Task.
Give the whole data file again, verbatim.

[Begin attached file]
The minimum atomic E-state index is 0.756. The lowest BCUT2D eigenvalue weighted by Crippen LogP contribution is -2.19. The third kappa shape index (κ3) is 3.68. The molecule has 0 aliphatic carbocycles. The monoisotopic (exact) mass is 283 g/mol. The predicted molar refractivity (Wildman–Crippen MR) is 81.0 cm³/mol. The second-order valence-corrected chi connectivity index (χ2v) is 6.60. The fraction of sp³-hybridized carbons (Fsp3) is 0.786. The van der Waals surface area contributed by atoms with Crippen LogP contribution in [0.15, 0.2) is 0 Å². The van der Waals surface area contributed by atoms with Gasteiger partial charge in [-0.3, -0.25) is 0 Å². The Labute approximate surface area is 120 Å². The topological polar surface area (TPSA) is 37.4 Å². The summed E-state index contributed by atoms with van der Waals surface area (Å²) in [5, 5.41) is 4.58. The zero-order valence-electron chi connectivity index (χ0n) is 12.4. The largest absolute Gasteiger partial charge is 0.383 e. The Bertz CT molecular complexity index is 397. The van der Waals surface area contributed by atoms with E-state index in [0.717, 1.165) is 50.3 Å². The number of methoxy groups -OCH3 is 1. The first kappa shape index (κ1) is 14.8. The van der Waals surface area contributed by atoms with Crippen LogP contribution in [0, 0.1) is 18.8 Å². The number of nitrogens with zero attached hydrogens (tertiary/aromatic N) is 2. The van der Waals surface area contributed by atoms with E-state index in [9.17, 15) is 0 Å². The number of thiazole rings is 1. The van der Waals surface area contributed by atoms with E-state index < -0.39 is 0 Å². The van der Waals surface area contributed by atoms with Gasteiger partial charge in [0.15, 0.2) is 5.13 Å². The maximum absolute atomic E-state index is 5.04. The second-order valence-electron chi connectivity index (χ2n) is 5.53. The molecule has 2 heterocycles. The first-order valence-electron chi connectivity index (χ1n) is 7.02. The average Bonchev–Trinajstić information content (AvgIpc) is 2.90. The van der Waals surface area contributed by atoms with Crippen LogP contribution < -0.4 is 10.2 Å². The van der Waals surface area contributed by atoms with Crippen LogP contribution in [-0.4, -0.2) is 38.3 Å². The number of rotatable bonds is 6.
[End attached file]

The minimum atomic E-state index is 0.756. The lowest BCUT2D eigenvalue weighted by Crippen LogP contribution is -2.19. The third kappa shape index (κ3) is 3.68. The molecule has 0 aliphatic carbocycles. The monoisotopic (exact) mass is 283 g/mol. The predicted molar refractivity (Wildman–Crippen MR) is 81.0 cm³/mol. The second-order valence-corrected chi connectivity index (χ2v) is 6.60. The fraction of sp³-hybridized carbons (Fsp3) is 0.786. The van der Waals surface area contributed by atoms with Crippen LogP contribution in [0.15, 0.2) is 0 Å². The van der Waals surface area contributed by atoms with Gasteiger partial charge in [-0.3, -0.25) is 0 Å². The Labute approximate surface area is 120 Å². The topological polar surface area (TPSA) is 37.4 Å². The summed E-state index contributed by atoms with van der Waals surface area (Å²) in [5, 5.41) is 4.58. The zero-order valence-electron chi connectivity index (χ0n) is 12.4. The largest absolute Gasteiger partial charge is 0.383 e. The Bertz CT molecular complexity index is 397. The van der Waals surface area contributed by atoms with E-state index in [0.717, 1.165) is 50.3 Å². The number of methoxy groups -OCH3 is 1. The first kappa shape index (κ1) is 14.8. The van der Waals surface area contributed by atoms with Crippen LogP contribution in [0, 0.1) is 18.8 Å². The number of nitrogens with zero attached hydrogens (tertiary/aromatic N) is 2. The van der Waals surface area contributed by atoms with E-state index in [9.17, 15) is 0 Å². The number of thiazole rings is 1. The van der Waals surface area contributed by atoms with E-state index < -0.39 is 0 Å². The van der Waals surface area contributed by atoms with Gasteiger partial charge in [0.15, 0.2) is 5.13 Å². The maximum absolute atomic E-state index is 5.04. The second-order valence-electron chi connectivity index (χ2n) is 5.53. The molecule has 2 heterocycles. The first-order valence-electron chi connectivity index (χ1n) is 7.02. The average Bonchev–Trinajstić information content (AvgIpc) is 2.90. The van der Waals surface area contributed by atoms with Crippen LogP contribution < -0.4 is 10.2 Å². The van der Waals surface area contributed by atoms with Crippen LogP contribution in [-0.4, -0.2) is 38.3 Å². The number of rotatable bonds is 6.